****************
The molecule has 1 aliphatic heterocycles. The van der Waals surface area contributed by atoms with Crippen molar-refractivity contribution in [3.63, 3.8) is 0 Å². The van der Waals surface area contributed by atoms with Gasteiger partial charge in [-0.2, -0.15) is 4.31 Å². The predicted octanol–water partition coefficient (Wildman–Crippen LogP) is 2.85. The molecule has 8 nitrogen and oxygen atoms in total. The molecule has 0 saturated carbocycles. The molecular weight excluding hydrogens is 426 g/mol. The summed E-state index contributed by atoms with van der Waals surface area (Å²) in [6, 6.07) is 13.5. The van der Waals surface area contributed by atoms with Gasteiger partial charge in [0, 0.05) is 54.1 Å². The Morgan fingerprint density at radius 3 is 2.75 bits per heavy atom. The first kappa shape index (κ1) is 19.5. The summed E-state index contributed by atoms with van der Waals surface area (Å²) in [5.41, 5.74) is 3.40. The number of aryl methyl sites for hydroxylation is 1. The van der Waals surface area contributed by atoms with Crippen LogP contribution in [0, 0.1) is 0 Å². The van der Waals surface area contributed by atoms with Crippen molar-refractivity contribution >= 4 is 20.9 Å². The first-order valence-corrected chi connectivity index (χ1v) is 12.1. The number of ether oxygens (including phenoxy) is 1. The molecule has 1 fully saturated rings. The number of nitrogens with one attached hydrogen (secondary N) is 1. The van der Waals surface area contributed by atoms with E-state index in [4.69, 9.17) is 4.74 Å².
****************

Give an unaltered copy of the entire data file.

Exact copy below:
The molecule has 1 aliphatic heterocycles. The van der Waals surface area contributed by atoms with Crippen molar-refractivity contribution in [3.63, 3.8) is 0 Å². The van der Waals surface area contributed by atoms with Gasteiger partial charge in [-0.2, -0.15) is 4.31 Å². The predicted octanol–water partition coefficient (Wildman–Crippen LogP) is 2.85. The molecule has 8 nitrogen and oxygen atoms in total. The molecule has 0 saturated carbocycles. The molecular weight excluding hydrogens is 426 g/mol. The summed E-state index contributed by atoms with van der Waals surface area (Å²) in [6, 6.07) is 13.5. The van der Waals surface area contributed by atoms with Gasteiger partial charge in [0, 0.05) is 54.1 Å². The Morgan fingerprint density at radius 3 is 2.75 bits per heavy atom. The first kappa shape index (κ1) is 19.5. The summed E-state index contributed by atoms with van der Waals surface area (Å²) in [5.41, 5.74) is 3.40. The number of aryl methyl sites for hydroxylation is 1. The van der Waals surface area contributed by atoms with Crippen LogP contribution in [0, 0.1) is 0 Å². The van der Waals surface area contributed by atoms with Crippen molar-refractivity contribution >= 4 is 20.9 Å². The first-order valence-corrected chi connectivity index (χ1v) is 12.1. The number of ether oxygens (including phenoxy) is 1. The molecule has 1 fully saturated rings. The number of nitrogens with one attached hydrogen (secondary N) is 1. The van der Waals surface area contributed by atoms with E-state index in [4.69, 9.17) is 4.74 Å².